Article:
By sunset, the battle was finally petering out. Most of the Chinese ships had fled, badly damaged, with the exception of the battleships. Their 14" belts and 12" barbettes had proven impervious to the Japanese QFs, while the only heavy guns of the Japanese fleet were a few 12.6" Canet guns, which proved incapable of more than 1 round/hour in action. While the Japanese did have torpedoes, neither side's attempts to make use of the new weapons resulted in any hits.4 The Japanese had fired off most of their ammunition, and to have continued the battle after nightfall would have risked the victory they had just won, particularly due to the threat of Chinese torpedo boats.

The battle attracted immediate technical interest as the first large-scale fleet action since Lissa. The power of the QF gun against lightly-armored targets was amply demonstrated, while the performance of the battleships emphasized the need for armor, particularly to the Japanese, who had previously favored lightly-armored gun vessels. Another interesting factor was the role of fire. Almost all of the Chinese vessels caught fire, probably due to poor housekeeping,5 but in most cases the fires were fought effectively and the ships were able to return to action.


Dingyuan after the battle

Ultimately, the battle ended with five Chinese ships sunk and three badly damaged, 800 sailors dead, and the remaining force withdrawing to Lüshunkou6 for repairs. The Japanese suffered only four ships badly damaged and slightly fewer than 200 men killed. They were lauded for their victory throughout the west, while western advisors, most notably Philo McGiffin, were credited with saving the Beiyang Fleet from total annihilation.7

Yalu River gave the Japanese command of the sea, a command that the Beiyang Fleet would never again dispute. Eventually, the fleet had to be hunted down and destroyed, which will be our story next time.


1 A protected cruiser had no belt, just an armored deck near the waterline to protect magazines and engines. They were generally smaller than armored cruisers.

2 An interesting statistic is the weight of shell each side could fire in 10 minutes. For the Chinese it was 58,620 lbs, while the Japanese could manage 119,700 lbs. Much of this was due to their extensive use of QF guns, which are credited with 3-4 times the rate of fire of the Chinese guns of a similar caliber.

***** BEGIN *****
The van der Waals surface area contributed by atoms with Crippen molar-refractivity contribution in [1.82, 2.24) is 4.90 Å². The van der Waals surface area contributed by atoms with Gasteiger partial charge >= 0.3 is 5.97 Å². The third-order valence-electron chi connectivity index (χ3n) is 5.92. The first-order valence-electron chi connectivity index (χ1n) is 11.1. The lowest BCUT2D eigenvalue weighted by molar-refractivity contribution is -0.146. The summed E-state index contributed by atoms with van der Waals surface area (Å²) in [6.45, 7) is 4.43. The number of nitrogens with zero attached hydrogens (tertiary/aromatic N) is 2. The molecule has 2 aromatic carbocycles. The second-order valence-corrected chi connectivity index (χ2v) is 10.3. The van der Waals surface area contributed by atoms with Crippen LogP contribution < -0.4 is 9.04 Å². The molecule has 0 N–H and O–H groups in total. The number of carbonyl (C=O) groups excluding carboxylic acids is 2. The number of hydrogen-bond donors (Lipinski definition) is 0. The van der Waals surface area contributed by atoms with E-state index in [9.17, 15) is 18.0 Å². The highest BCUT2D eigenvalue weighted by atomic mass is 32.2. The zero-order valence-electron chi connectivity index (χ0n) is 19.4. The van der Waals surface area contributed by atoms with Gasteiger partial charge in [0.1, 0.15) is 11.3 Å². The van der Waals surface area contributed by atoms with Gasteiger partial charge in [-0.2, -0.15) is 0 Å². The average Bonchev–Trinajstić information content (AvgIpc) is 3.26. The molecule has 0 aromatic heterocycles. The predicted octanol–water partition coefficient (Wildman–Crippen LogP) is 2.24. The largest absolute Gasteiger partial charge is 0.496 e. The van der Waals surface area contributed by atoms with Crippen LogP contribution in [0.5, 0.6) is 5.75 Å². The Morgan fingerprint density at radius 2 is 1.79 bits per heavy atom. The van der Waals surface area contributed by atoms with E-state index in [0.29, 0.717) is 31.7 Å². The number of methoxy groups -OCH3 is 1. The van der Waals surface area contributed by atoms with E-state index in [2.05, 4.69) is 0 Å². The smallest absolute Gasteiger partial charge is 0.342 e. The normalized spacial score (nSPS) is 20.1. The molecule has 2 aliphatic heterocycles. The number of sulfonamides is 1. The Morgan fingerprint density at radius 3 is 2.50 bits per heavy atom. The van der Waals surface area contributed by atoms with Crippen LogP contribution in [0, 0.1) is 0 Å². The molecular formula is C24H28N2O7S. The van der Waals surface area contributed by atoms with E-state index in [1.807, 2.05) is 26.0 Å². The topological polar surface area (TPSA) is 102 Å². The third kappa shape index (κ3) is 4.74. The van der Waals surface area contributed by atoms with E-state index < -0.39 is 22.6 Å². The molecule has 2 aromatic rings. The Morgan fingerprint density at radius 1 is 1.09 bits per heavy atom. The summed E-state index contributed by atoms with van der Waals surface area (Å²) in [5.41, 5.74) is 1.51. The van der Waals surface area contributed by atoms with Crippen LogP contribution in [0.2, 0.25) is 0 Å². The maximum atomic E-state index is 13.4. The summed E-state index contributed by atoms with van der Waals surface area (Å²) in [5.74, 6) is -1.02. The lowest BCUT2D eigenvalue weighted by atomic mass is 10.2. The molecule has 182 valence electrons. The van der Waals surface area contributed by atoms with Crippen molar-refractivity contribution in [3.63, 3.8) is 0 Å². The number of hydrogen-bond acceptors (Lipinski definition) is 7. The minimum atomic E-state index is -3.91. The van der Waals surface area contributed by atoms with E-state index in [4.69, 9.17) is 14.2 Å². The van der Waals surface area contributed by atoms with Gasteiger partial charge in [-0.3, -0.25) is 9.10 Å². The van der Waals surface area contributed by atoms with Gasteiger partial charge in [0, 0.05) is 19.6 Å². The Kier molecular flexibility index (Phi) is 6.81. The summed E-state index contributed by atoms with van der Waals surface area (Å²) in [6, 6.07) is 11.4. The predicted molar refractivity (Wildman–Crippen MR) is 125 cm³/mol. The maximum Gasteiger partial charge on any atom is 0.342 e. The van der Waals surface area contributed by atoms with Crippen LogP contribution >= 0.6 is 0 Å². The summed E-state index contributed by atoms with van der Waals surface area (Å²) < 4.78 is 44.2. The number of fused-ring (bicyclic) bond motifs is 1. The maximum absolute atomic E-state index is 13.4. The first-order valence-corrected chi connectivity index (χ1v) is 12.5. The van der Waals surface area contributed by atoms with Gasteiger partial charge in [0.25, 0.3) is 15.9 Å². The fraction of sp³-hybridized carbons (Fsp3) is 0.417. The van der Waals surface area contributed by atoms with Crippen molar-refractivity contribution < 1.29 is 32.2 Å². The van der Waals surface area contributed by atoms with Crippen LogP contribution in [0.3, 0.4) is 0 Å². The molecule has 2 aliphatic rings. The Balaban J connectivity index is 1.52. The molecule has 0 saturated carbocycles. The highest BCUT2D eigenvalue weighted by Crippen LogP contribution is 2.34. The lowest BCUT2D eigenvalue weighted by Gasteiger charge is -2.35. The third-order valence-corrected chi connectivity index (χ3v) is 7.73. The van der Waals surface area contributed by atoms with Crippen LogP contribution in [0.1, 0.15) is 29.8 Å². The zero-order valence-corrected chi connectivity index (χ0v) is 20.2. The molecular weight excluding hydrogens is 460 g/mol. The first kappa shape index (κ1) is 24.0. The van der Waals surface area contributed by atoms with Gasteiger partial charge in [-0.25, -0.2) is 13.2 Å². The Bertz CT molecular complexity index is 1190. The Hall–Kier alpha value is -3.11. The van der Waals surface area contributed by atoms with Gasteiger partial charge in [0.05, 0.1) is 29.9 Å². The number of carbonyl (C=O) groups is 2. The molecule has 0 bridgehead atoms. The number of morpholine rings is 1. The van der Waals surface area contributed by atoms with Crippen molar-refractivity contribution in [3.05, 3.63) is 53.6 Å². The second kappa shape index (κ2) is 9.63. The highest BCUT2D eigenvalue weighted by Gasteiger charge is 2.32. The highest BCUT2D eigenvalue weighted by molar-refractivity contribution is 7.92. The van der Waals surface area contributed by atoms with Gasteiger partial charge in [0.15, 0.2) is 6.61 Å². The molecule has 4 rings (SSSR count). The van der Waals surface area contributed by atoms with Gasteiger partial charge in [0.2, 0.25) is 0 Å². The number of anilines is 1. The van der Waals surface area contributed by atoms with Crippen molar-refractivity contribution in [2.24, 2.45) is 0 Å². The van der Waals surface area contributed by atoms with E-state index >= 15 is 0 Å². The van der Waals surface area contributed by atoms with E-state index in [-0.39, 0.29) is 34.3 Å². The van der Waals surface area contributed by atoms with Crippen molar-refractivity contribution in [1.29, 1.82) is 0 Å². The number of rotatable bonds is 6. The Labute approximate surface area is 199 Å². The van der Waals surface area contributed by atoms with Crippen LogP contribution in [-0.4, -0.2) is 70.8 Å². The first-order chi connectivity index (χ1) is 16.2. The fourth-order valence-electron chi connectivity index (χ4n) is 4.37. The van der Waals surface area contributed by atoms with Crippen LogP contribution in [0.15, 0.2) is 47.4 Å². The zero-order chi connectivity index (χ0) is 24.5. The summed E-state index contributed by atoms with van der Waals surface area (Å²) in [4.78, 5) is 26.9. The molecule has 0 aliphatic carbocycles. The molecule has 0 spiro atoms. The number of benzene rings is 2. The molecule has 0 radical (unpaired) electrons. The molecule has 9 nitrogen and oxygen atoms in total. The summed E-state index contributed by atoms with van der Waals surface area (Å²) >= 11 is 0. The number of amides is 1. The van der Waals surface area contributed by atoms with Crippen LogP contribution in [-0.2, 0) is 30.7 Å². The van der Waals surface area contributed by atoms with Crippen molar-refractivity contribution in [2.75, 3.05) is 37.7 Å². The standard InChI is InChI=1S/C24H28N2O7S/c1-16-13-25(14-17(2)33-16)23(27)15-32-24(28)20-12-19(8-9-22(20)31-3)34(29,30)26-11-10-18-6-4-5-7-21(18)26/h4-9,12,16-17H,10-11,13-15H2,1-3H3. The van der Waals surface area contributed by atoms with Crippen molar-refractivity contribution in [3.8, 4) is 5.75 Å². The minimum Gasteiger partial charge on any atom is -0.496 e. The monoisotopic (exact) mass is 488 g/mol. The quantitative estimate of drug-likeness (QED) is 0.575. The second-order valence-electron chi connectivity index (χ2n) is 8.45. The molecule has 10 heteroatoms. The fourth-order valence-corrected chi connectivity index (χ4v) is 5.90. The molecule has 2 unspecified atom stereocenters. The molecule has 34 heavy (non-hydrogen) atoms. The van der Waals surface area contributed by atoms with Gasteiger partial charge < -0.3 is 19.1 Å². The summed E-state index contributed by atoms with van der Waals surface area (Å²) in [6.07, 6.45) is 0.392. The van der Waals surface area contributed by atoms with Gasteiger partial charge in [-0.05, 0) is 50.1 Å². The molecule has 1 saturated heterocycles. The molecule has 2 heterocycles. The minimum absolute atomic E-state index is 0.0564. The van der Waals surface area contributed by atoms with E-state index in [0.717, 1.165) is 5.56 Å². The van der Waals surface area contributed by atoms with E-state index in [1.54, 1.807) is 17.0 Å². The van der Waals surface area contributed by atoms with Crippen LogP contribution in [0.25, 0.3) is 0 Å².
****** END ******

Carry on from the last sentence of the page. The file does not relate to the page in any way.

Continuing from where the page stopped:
3 I'm not entirely sure what Saikyo Maru's role was. Some sources say she was a command ship, others just an armed merchantman. She was carrying an important Admiral, but he wasn't in command of the fleet.

4 It's possible they didn't attempt to torpedo the battleships because they wished to capture them intact, as they later did with Zhenyuan.

5 Ships tend to accumulate flammables. During the Solomons Campaign, the USN found that layers of paint were a major fire hazard, and had to be stripped off before going into action. It's possible that the sheer age of the Chinese ships worked against them on that front.

6 This port later became famous during the Russo-Japanese war as Port Arthur.

7 My primary source for this post was Ironclads in Action. It's provided a wealth of information on the actions of the early ironclads, going all the way back to the Lissa post.

Comments

  1. July 19, 2018ADifferentAnonymous said...

    Were the Chinese battleships suppressed by the non-penetrating damage they took, or was it mostly poor leadership/crew that prevented them from doing more damage?

  2. July 19, 2018bean said...

    I think it was more of the latter. AIUI, the ships survived with their physical fighting capability more or less intact, but the crew couldn't/wouldn't fight the ships.

  3. July 20, 2018Anonymous said...

    Even for a 32 cm gun how do you make it so that it takes more than an hour to reload?

  4. July 20, 2018bean said...

    Even for a 32 cm gun how do you make it so that it takes more than an hour to reload?

    As best I can tell, the Canet Gun was designed to be the smallest and lightest possible gun of its size. One part of that is a very minimal loading mechanism. So I'd guess they had to manhandle the projectile and powder into the gun, and doing that when you're being shot at, even ineffectively, is not easy.

  5. July 23, 2018doctorpat said...

    If I remember correctly from one book I read (which may or may not have been accurate), the rate of fire for the british warships under Francis Drake was something like 2 shots/hour. But they devastated the Spanish armada where the rate was more like 2 shots/day. Picture the muzzle loading cannons along the sides of wooden ships that we all know and love from age-of-sail movies, only this is before they had them mounted on little carriages that rolled back and forth. These are fixed in place. So to muzzle load them, you have to access the muzzle from OUTSIDE the ship.

    I'd love to know if this was true, or just a gross exaggeration.

  6. July 23, 2018bean said...

    Not quite. Yes, naval cannons of the day didn't have carriages as later guns did. They simply were strapped to a piece of wood, and had to be manhandled for loading. But rates of fire were ludicrously slow back then, and your numbers are probably in the ballpark.